American Nick Hague and Russian Aleksey Ovchinin were forced to return to Earth and landed in Kazakhstan when the booster stopped working during stage-one separation on their Soyuz rocket at approximately 50km (164,000ft) above the Earth.
Rescue teams near the Soyuz capsule that carried US astronaut Nick Hague and Russian cosmonaut Alexei Ovchinin after an emergency landing in central Kazakhstan Oct. 11, 2018.
This morning, the first launch since the possible sabotage was discovered, Russia's Soyuz booster saw its first in-flight failure in recent memory, and the first manned rocket-related emergency in decades.
In August, the crew found a hole in a Russian Soyuz capsule docked to the orbiting space station.
Glover, the NASA astronaut at the bar, received word that the astronauts were making a "ballistic descent", a much steeper and faster return to Earth than what is ideal - but that search-and-rescue crews were in contact with the astronauts.
The pair landed about 20 kilometers (12 miles) east of Dzhezkazgan, Kazakhstan.
All trips to the ISS and back are undertaken using Russian spacecraft, as has been the case since the Americans retired their shuttles in 2011.
NASA and Roscosmos officials say they are launching an investigation into exactly what went wrong with the rocket and why.
The latest failure yesterday, amid a long string of Russian rocket crashes, was another black eye for the Roscosmos space agency.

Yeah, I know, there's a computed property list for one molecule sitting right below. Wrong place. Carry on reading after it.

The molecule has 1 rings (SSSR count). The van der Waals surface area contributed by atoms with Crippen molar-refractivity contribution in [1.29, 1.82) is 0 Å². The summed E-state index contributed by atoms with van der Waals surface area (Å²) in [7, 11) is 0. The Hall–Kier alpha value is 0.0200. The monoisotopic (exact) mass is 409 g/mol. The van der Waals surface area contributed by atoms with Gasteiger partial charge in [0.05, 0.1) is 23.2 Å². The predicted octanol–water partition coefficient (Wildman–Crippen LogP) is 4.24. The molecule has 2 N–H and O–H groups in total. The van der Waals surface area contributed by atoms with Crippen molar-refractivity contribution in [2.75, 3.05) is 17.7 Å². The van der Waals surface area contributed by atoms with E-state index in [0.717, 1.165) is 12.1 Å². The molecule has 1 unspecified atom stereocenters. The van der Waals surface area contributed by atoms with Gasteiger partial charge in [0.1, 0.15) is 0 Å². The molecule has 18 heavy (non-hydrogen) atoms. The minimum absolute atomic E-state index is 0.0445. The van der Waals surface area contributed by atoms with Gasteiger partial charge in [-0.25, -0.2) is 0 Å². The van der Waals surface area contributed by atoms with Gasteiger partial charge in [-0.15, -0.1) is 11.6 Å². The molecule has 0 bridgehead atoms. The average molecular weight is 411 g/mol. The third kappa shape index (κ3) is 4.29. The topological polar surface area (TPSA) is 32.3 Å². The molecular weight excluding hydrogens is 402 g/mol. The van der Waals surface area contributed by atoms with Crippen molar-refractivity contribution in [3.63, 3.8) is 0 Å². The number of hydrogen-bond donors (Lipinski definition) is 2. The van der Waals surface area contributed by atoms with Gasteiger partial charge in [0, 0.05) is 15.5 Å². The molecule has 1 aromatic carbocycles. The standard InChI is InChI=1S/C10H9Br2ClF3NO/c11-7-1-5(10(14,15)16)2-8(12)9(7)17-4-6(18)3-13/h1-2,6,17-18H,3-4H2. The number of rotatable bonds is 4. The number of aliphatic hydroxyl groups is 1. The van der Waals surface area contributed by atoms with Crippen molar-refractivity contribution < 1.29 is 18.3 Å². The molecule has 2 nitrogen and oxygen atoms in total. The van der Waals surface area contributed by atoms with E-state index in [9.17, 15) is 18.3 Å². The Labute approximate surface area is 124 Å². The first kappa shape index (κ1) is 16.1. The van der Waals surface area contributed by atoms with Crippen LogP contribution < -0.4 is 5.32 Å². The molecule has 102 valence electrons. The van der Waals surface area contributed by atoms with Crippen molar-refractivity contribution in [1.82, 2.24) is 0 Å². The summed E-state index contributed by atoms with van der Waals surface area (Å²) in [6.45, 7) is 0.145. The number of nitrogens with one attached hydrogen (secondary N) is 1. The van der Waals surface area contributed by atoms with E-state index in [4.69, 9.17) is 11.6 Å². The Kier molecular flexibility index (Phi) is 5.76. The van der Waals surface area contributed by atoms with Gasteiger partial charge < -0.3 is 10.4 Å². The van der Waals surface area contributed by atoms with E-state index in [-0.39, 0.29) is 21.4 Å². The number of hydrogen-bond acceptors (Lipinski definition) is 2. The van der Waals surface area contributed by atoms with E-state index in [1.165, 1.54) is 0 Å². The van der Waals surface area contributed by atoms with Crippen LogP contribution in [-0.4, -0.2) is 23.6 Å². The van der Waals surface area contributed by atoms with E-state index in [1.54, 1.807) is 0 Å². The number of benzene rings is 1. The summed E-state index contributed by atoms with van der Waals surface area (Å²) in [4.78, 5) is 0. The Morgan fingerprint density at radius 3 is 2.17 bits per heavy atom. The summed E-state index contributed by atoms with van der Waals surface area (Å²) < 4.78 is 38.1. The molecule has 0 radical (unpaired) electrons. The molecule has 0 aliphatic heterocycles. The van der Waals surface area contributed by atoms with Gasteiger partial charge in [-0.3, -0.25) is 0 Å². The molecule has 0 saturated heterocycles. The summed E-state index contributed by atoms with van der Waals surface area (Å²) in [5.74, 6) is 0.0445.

That could mean another launch before mid-December, when the three-member crew of the space station was scheduled to end their six-month mission.
This type of Soyuz rocket has been flying people to space since 2001, and until now, it has never failed, according to Space News. This incident will likely delay the scheduled mission of Canadian astronaut David Saint-Jacques, who was set to fly to the space station in December.
The U.S. and other nations have depended on Russian Federation to carry astronauts to the ISS since the retirement of the Space Shuttle program in 2011.
And it just goes to show that even the most seemingly routine rocket launch is never all that routine.
Russia's rockets are now the only way to get astronauts to the space station, but all manned flights have been out on hold in the wake of Thursday's accident.
The Russian Soyuz spacecraft is now the only vehicle for ferrying crews to the International Space Station following the retirement of the US space shuttle fleet. The hole caused a brief loss of air pressure before being fixed. -Russian co-operation in space, voicing hope that it wouldn't be affected by politics.